I knew this would be a challenge for me, but I also knew that I had to move to get ahead. So my husband and I moved out to New York. At the time, Fimat was expanding into cash government securities and Over-the-Counter (OTC) products, which I didn’t know much about and had to learn. I worked with our parent company, Société Générale on some of these initiatives.
Working in the New York office was stressful but I learned many different things. I moved back to Chicago when I heard the General Manager of Chicago position was going to be opening up. A few years later, I was offered the role of chief operating officer for the Americas. It was a new job because the company was growing so fast. I was in this role for about three years before I was offered the role of CEO of the Americas.
Q. You were Global COO of Newedge during the Fimat and Calyon merger?
Yes and let me say, that is not a prize. During a merger, there are these things called synergies and you have to lay people off, merge systems, make sure clients are happy, make sure there are no snafu’s when merging the system and migrating the customers. It was a great role because I got the global experience I yearned for but to do it during the merger was a huge effort and very challenging.
Q. What was the hardest challenge?
One of the hardest but smartest things we did was put together a recommendation to the executive committee about how to choose the backend systems platform for the new company (i.e clearing & settlement, etc). Instead of going through each individual system of both legacy companies and comparing which system was better and what features were preferable, we agreed that we would choose the systems platform of one of the legacy companies and migrate everything to that firm’s platform. Otherwise, the process would have taken forever as we would have had to evaluate dozens of software applications and argue over which one was better.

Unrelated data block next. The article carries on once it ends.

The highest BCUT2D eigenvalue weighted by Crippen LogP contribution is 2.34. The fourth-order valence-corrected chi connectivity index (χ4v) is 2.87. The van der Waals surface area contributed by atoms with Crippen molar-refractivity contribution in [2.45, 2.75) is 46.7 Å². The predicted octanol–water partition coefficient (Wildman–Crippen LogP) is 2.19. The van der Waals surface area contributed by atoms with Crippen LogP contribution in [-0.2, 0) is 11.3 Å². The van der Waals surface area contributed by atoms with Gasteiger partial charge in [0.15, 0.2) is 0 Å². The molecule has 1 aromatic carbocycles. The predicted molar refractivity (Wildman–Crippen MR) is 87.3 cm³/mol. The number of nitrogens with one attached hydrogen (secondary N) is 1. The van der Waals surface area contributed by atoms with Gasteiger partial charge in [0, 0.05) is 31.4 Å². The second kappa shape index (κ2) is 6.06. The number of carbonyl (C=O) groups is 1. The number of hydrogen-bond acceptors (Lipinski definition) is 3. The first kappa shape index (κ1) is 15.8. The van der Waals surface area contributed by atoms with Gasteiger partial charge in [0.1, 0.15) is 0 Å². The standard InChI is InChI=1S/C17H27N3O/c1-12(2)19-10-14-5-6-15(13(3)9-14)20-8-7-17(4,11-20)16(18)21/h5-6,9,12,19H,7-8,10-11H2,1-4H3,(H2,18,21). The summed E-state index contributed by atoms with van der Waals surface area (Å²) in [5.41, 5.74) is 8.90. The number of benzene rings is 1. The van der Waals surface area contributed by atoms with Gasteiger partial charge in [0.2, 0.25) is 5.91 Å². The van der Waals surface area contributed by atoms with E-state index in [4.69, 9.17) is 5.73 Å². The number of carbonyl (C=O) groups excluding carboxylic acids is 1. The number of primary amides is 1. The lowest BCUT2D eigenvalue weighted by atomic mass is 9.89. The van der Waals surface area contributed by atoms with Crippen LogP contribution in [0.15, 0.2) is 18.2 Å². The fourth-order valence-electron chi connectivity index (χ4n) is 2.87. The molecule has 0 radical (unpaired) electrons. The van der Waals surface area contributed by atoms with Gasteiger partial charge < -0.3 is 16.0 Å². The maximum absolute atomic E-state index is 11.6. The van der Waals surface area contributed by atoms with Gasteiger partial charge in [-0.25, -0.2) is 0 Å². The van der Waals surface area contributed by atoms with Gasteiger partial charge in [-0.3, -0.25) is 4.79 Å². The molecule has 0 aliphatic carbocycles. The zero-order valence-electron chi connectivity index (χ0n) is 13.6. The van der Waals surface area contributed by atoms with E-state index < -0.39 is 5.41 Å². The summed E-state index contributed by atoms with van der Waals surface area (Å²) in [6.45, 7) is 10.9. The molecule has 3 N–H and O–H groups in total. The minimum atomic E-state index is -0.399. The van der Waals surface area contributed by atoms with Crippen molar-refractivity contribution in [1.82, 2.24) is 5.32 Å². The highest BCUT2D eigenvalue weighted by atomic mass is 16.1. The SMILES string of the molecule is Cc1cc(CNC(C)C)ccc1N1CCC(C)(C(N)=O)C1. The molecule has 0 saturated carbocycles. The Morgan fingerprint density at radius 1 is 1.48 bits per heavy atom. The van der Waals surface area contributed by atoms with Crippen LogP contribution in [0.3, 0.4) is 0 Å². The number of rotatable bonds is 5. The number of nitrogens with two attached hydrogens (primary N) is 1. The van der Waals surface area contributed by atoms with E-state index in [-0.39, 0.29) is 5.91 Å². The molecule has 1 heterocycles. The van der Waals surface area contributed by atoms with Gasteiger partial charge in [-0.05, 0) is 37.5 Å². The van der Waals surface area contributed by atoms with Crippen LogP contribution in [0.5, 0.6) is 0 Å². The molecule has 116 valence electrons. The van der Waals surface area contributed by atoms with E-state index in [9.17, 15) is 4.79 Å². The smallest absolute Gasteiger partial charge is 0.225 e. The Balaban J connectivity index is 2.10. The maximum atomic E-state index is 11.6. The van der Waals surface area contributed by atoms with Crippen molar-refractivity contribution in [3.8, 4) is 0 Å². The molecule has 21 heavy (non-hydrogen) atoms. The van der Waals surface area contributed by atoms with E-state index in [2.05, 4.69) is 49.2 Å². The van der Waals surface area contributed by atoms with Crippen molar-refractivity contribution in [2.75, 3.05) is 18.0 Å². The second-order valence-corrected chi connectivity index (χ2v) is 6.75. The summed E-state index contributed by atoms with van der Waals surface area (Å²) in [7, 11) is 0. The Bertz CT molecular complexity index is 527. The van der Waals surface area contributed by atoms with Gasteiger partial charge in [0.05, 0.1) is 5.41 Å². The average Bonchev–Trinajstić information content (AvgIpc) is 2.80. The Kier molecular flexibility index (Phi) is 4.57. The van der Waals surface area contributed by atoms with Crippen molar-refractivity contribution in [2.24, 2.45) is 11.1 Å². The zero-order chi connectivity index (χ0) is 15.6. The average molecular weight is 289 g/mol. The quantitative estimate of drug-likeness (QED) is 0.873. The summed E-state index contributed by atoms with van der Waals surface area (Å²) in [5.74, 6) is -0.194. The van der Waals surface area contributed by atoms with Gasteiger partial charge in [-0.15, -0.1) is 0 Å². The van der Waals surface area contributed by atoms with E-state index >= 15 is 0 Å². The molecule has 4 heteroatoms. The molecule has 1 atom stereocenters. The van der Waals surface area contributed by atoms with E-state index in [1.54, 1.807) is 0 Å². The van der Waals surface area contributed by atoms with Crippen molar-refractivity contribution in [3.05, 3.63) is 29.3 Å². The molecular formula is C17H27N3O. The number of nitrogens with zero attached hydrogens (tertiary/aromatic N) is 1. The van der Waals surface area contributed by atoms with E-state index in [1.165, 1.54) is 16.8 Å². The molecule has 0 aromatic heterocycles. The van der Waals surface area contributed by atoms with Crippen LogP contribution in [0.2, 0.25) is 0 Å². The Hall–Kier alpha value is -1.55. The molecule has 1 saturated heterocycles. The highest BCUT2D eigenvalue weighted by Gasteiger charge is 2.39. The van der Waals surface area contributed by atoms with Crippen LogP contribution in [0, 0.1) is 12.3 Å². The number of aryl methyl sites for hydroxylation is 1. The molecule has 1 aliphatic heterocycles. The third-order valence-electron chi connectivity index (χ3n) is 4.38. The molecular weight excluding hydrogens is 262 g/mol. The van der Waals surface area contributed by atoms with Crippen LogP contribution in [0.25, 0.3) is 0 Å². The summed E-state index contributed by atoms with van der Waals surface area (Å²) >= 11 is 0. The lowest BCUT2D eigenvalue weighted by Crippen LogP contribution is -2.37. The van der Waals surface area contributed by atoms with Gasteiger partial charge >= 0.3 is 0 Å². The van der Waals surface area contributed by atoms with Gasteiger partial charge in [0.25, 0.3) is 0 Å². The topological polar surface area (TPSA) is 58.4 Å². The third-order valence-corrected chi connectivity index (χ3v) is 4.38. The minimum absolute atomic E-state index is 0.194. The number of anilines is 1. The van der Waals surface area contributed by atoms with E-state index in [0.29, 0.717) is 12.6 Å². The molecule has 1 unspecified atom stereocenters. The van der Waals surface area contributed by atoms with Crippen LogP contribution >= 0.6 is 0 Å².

This was a very controversial decision because everyone has pride in the systems they built.
Q. What did you learn from this experience?
My goal was to get the spirit of the people together. Not everyone was on the same page but I wanted to form a united front.
It is important for me to make decisions based on what is best for the company rather than on political motives. You get a lot of grief for that and you may disappoint people, but you don’t disappoint yourself.
The point is that you don’t get a head without a lot of people working hard for you. If anyone says you get ahead alone, that’s not true. I was able to get the promotions I received and get ahead because I had a lot of people working hard for me. As a leader you get people to work hard for you by being honest, including them in decisions, and being tough but fair. I am proud of that reputation.
I think it is pretty important early on in your career to establish your core principles and values. If you don’t have core principles and know how far you will go, you can easily find that you are operating outside of who you are.
Q. Any failure or success in your career that you learned something from?
Yes. While at Fimat, my team and I had been working on a deal around the clock for several days, maybe getting an hour or two of sleep a night. I handed the document over to my new boss and realized I had missed something glaringly obvious.
He looked at it and immediately said that we couldn’t sign the document. He was right and I was horrified! I thought I was going to get fired, but I didn’t.